In all honesty, I was originally drawn to Tampa for its cover art. I know, I know, I’m not supposed to judge a book by its cover, but it’s just so eye-catching! An extreme close-up of the button hole on a light pink dress shirt, that at a glance looks like a much dirtier image. I give it 11/10, and I hope the cover designer got a big raise once it went to print.
Once I drew my eyes away from the front cover, I had a look at the blurbs. They say Tampa has a “remorseless protagonist”, a “female Humbert” – Irvine Welsh called it “a provocative look at a taboo subject”, for crying out loud. Clearly, this book contains something intended to twist our guts.
If the Humbert allusion didn’t tip you off, here’s an early trigger warning (for both Tampa and this review): it’s a book about predatory sexual abuse, grooming, and statutory rape. Please be careful in considering whether to read on.
Why Alissa Nutting chose such a dark and dire subject for her debut novel, I’ll never know. She has said that she was inspired by Debra Lafave, a teacher (“coincidentally” from Tampa, FL) who was charged with raping one of her students in 2013. Nutting actually went to school with her, and seeing her old classmate charged with such a heinous crime got her creative gears rolling.
The story of Tampa doesn’t stray too far from what you’d expect, based on what I’ve told you so far. Celeste Price is a middle-school teacher who obsessively grooms and molests her fourteen-year-old male students. She’s unhappily married to an alcoholic police officer, staying with him for his family’s wealth and the convenient cover for her perversions that the marriage provides.
Celeste isn’t so much a character as she is predatory sexual desire manifest. She is very self-possessed and self-determined. She doesn’t stumble upon a strange state of arousal in the presence of a particular student one day and fall down a lust-filled rabbit hole. She knows, and has always known, exactly what she wants, and she makes detailed and devious plans to get it. She studied teaching and took on the middle-school teaching job with the explicit intention of finding vulnerable fourteen-year-old boys she could exploit.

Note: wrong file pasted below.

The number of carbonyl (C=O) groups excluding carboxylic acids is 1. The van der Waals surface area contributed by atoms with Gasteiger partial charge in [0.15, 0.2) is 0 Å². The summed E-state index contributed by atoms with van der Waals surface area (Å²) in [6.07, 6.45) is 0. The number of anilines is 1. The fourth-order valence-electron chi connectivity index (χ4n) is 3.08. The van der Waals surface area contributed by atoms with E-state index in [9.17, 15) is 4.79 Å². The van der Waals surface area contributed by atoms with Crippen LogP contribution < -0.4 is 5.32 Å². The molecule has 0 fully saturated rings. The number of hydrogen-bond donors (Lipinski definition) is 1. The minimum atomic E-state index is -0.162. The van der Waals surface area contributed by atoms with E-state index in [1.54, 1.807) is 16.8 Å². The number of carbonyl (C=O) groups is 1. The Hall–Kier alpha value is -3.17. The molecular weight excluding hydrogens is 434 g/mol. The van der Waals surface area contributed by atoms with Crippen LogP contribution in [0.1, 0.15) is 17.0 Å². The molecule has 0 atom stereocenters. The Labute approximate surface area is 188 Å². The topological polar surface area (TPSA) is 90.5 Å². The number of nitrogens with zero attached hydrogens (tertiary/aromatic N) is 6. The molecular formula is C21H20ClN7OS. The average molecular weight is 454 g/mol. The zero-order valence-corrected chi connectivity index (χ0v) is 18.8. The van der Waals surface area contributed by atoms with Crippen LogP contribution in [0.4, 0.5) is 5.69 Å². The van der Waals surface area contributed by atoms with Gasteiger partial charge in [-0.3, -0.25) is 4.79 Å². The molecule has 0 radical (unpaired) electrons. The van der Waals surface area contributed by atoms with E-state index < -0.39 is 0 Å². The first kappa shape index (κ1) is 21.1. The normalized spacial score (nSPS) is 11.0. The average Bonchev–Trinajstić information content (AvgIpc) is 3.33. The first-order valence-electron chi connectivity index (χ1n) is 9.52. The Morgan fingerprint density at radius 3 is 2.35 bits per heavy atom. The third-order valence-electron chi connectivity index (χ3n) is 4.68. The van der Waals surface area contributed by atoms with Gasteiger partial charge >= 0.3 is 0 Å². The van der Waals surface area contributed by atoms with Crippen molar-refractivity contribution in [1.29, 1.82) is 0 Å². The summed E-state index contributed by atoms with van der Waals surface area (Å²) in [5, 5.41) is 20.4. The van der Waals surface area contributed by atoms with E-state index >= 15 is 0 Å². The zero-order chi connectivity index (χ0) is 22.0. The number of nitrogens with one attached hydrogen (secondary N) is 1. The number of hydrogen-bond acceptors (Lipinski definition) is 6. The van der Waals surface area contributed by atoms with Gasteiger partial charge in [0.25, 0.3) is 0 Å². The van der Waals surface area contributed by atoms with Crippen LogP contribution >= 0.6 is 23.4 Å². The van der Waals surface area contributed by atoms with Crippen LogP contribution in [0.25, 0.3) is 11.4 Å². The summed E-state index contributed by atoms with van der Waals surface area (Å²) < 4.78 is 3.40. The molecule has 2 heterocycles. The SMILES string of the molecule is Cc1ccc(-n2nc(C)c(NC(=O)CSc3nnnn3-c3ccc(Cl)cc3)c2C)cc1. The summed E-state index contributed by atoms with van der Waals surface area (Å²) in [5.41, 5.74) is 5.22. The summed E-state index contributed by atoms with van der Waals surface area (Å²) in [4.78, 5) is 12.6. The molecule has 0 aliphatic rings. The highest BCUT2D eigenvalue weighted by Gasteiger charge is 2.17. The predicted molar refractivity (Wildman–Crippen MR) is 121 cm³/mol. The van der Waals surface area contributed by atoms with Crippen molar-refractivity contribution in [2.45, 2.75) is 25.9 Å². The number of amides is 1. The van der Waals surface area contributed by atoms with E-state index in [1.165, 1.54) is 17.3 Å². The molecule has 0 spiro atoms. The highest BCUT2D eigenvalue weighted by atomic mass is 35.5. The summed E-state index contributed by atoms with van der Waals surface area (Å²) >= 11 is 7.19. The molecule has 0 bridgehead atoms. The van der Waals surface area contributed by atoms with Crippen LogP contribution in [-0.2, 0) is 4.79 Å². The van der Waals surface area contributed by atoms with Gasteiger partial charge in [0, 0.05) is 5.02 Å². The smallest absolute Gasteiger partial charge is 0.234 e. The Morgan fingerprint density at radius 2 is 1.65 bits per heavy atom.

Yes, fourteen-year-old boys – not thirteen, not fifteen, only fourteen. She is a seduction-preferential hebephile (yes, I had to google the terminology and typology, and yes, I have screwed up my search algorithms and probably put myself on a watch-list somewhere).
In my mind, besides the nature of their paraphilia, Celeste is nothing like Nabokov’s Humbert Humbert. In Tampa, she doesn’t entreat the reader to understand her or sympathise with her, as Humbert did. She actually has no interest at all in what anyone – real or fictional – thinks of her or knows about her, as long as it doesn’t affect her ability to keep doing what she wants (grooming and abusing boys). Of course, she’ll stop at nothing to keep her desires and crimes a secret, but purely because that’s the only way she can keep indulging in them.
I’d imagine that a lot of readers have abandoned Tampa in the first chapter. Nutting gives you nothing to endear you to Celeste, she doesn’t even give you a chance to warm up to the idea of a hebephile teacher before smacking you in the face with Celeste’s sick fantasies. It’s full throttle, right from the outset.
In fact, some bookstores have declined to stock Tampa due to its explicit depictions of child sexual abuse. I’m not sure keeping it off the shelves is the right way to go, but it definitely should come with some kind of warning for potential readers. It’s very, very uncomfortable reading – especially as it comes to a sickeningly inevitable conclusion.
I struggled to understand the “point” of Tampa, but reading it was an interesting intellectual exercise all the same, analysing my own visceral reactions to it. Proceed with caution. (Of course, if you’re anything like me, such a warning will only make you want to read it more – godspeed, but be careful!)
My favourite Amazon reviews of Tampa:
- “Imagine thanking your husband in the acknowledgements of this book, lol.” – Sarah M
- “Why is this trash named after my city? You could literally call it anything else.” – Amazon Customer
- “Do you have a life? Then don’t bother wasting it on this book. You’ll literally hate the fact you took time out of your life to read this.” – Haven
- “The author doesn’t seem to have gotten out of bed to write this, let alone explored her subject. She’s not Nabokov, she’s not Nin, she’s not even Judy Blume. Simply contrived rubbish that I wouldn’t spit my gum into. She’s wasted her time, yours, and probably her husband’s with this book… If it doesn’t ruin her career, she can always write for social media where everything is as terse and forgettable as this book.” – Go On Then